Compliance Center: Skimming Alerts. Also, Found Money After Vehicle Repo & Legal Briefs

A recent CUNA Mutual Risk Alert and separate KrebsonSecurity blog post both highlighted a dramatic increase in ATM skimming attacks across the United States.

Both reference a FICO Card Alert Services alert noting an increase in skimming attacks of 546-percent from 2014 to 2015. That is on top of the 174-percent increase in attacks in 2014 when compared to 2013.

Credit unions in the Northwest may remember the Fraud Alert we issued last summer regarding a potential ring of fraudsters who were installing skimming devices along the I-5 corridor.

As the CUNA Mutual Risk Alert points out, the dramatic shift in ATM skimming devices is largely due to ATMs not receiving the same attention as POS terminals at retailers and the EMV liability shifts coming in 2016 and 2017 for ATMs.

Typically, fraudsters attack the weaker ATMs by attaching skimming devices used to capture card data from magnetic strip of the card and use a hidden camera to capture the pin number being input by the card holder. Another post by Brian Krebs’ KrebsonSecurity blog highlighted a spike in ATM fraud targeting convenience stores.

In addition, a Fraud Alert we ran in August, 2015 suggested that credit unions may wish to take the following steps to check for skimming devices on their machines:

  • Try to check the ATM fascia as often as possible. If devices are placed over your card reader or keyboard, gently tugging on these areas may reveal the devices. It may be worth checking the ATM as often as once or twice a day to ensure no skimmer was placed on the machine since the last check.
  • Keep an eye on vehicles that are sitting within a close proximity to the machine but do not appear to have a business purpose.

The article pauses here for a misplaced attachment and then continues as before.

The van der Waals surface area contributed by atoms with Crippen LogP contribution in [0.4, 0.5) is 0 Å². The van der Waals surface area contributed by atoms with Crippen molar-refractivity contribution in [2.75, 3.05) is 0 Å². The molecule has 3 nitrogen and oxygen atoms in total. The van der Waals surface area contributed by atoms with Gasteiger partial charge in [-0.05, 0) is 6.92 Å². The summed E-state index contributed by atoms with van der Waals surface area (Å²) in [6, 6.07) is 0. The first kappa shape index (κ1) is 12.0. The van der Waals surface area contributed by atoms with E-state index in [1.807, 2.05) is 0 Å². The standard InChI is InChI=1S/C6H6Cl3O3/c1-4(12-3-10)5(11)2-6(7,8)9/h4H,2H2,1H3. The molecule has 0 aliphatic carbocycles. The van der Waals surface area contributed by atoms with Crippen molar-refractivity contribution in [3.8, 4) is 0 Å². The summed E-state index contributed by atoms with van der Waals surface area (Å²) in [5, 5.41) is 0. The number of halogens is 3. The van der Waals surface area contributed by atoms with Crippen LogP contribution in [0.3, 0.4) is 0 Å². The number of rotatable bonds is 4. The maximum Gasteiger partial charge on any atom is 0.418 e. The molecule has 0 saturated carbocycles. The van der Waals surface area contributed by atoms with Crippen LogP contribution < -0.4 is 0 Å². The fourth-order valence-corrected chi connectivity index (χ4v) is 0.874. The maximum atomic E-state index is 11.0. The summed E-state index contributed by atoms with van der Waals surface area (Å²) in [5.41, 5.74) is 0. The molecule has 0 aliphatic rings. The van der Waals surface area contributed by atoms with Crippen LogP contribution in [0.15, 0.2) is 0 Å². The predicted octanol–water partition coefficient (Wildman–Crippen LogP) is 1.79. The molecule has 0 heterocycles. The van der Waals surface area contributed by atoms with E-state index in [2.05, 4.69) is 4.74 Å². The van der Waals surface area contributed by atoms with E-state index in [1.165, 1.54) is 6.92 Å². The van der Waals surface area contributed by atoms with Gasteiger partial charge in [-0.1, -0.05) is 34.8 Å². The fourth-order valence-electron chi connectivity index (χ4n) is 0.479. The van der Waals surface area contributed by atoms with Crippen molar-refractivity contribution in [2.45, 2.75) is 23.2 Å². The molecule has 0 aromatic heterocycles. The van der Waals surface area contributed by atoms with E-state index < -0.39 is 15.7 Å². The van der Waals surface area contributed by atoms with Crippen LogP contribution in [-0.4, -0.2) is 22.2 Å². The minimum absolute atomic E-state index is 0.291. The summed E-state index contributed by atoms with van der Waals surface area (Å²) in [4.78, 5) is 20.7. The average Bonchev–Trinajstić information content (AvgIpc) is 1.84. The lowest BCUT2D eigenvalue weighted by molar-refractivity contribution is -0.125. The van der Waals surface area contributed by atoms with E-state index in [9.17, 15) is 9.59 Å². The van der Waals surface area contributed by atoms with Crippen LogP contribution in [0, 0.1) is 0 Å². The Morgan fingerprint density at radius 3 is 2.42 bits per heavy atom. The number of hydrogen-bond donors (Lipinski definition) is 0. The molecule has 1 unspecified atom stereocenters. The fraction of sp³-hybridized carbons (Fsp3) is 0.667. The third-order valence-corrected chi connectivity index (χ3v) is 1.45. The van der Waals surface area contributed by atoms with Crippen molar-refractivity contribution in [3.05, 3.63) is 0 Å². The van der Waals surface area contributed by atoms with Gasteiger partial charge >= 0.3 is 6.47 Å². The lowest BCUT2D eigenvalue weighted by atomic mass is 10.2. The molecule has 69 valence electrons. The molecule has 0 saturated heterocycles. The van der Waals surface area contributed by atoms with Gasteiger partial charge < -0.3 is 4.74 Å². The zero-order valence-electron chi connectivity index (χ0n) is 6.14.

• Regularly check your ATM camera footage, if possible.
  • Be familiar with how your machine looks and what is around it. If a new brochure rack suddenly appears—determine if it is supposed to be there or not.
  • If you do suspect or detect a skimming device on one of your machines, contact your local police department.

The CUNA Mutual Risk Alert also included a number of additional risk mitigation steps that credit unions may wish to incorporate into their program. Some of these include:

  • Use a photograph of the ATM as a comparison in your daily inspections. This makes it easier to compare and contrast differences.
  • Contact your ATM vendor to learn more about anti-skimming device readers to see if there is a cost-benefit to implementing. These readers detect if a skimmer or similar electronic device is installed and shuts down the terminal.
  • Place additional scrutiny on ATM and gas station transactions since these are the last to require the EMV migration and will be the targets as fraudsters stop focusing on merchant POS systems.
  • Work with local law enforcement to establish a response plan in the event a skimming device is found.

You can access the CUNA Mutual Group’s risk alerts via the Protection Resource Center (UserID and Password required).  In addition, credit unions that wish to familiarize themselves with different skimming devices can also use an industry resource: Brain Krebs.  Krebs is a security blogger who on his website discusses various skimming devices and schemes that are in use, along with providing a wealth of other information regarding cybersecurity.

Compliance Question of the Week

We repossessed a vehicle and in it, we found an envelope of money. We have notified the debtor in the legally-required manner, but the debtor has claimed neither the money nor the car. Can we use the found money for offset or deposit the money into the member’s account?

No. The credit union does not have a security interest in the money so offset would not be a good idea. Further, the credit union doesn’t know that the money belongs to the member so it should not be put in their account.